From Sacramento, California, USA:
A friend of mine has a 7 year old son with Type 1 diabetes. He was diagnosed at 2 years old. Each day before he eats lunch at school, he tests his blood sugar level. If his blood sugar is "high" he is told to run laps around the football field. The higher his blood sugar is the more laps he runs. Is this medically sound?
This is a really good question, however you did not supply me with particulars that will help me to answer your question. You did not define what "high" is (200? 180? 320?). Hopefully I will be able to fill in some of the blanks and answer your question for you.
This boy was probably given a target range by his health-care team for his daily blood glucose levels (e.g., 80-140). Most likely your friend and his/her son's health-care team has probably informed them that exercise is a positive way to bring down blood glucose levels.
However, where exercise and blood glucose levels are concerned, the saying "if a little is good, more is better," does not apply. If this 7 year old's fasting blood glucose level greater than 250 to 300 mg/dl, his diabetes is in poor control and he and his parents need to check with their health-care team to make sure it is okay for him to exercise. Blood glucose values of greater than 250 mg/dl warrant testing for ketones. If ketone bodies are present, exercise should be delayed until they are no longer present or control has been reestablished. If ketones bodies are not present, exercise participation may occur up to a blood glucose of 300mg/dl.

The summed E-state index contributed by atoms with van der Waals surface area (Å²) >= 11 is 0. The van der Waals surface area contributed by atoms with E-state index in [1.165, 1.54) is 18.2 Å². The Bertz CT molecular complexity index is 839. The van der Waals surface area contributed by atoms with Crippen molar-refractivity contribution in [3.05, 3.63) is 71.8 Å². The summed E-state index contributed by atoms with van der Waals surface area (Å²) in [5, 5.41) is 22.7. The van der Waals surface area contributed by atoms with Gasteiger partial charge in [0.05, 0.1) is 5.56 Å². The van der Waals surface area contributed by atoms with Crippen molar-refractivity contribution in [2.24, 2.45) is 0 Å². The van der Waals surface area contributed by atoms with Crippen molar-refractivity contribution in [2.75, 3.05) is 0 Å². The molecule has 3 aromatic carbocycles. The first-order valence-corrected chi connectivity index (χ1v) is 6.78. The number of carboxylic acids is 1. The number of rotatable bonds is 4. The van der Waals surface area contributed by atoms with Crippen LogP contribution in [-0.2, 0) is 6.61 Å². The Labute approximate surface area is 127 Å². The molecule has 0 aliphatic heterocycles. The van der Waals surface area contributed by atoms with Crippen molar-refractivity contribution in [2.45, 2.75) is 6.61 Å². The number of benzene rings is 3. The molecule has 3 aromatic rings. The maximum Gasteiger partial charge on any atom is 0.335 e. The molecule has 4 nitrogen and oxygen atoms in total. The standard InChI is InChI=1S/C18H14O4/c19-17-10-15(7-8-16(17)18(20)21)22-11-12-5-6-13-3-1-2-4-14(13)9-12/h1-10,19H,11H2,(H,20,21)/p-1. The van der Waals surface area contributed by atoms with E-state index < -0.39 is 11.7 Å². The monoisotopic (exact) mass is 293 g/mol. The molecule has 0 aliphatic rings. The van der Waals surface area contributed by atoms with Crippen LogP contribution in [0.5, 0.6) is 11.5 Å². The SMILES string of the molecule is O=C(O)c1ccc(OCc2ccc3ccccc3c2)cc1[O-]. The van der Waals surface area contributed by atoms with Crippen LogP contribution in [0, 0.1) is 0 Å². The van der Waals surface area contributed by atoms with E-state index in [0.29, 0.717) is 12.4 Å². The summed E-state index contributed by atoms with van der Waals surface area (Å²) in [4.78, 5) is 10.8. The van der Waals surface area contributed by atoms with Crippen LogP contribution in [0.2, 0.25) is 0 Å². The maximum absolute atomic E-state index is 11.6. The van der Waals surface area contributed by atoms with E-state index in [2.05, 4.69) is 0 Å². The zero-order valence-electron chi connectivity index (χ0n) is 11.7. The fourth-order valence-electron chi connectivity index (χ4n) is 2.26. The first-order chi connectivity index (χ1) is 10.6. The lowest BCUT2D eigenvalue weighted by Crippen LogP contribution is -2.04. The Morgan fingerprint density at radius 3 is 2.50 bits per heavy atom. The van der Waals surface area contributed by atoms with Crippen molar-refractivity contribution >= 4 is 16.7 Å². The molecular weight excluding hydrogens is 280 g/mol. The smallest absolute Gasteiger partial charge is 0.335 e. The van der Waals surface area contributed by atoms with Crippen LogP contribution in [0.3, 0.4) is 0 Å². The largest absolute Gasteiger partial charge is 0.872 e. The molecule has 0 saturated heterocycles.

One last comment I would like to make and hopefully this will really hit home. Activity is not a replacement for insulin. You need adequate amounts of insulin available for the muscles to use glucose during exercise. If you start with a blood glucose greater than 250 to 300 mg/dl, you may find that exercise does not decrease blood glucose. In fact, glucose may increase even more, and there can also be an accumulation of ketones. However, with mild to moderate hyperglycemia (blood glucose levels under 250 to 300 mg/dl), moderate exercise will usually result in a desirable reduction of blood glucose levels.
Last Updated: Tuesday April 06, 2010 15:08:58
This Internet site provides information of a general nature and is designed for educational purposes only. If you have any concerns about your own health or the health of your child, you should always consult with a physician or other health care professional.
This site is published by T-1 Today, Inc. (d/b/a Children with Diabetes), a 501c3 not-for-profit organization, which is responsible for its contents.
© Children with Diabetes, Inc. 1995-2016. Comments and Feedback.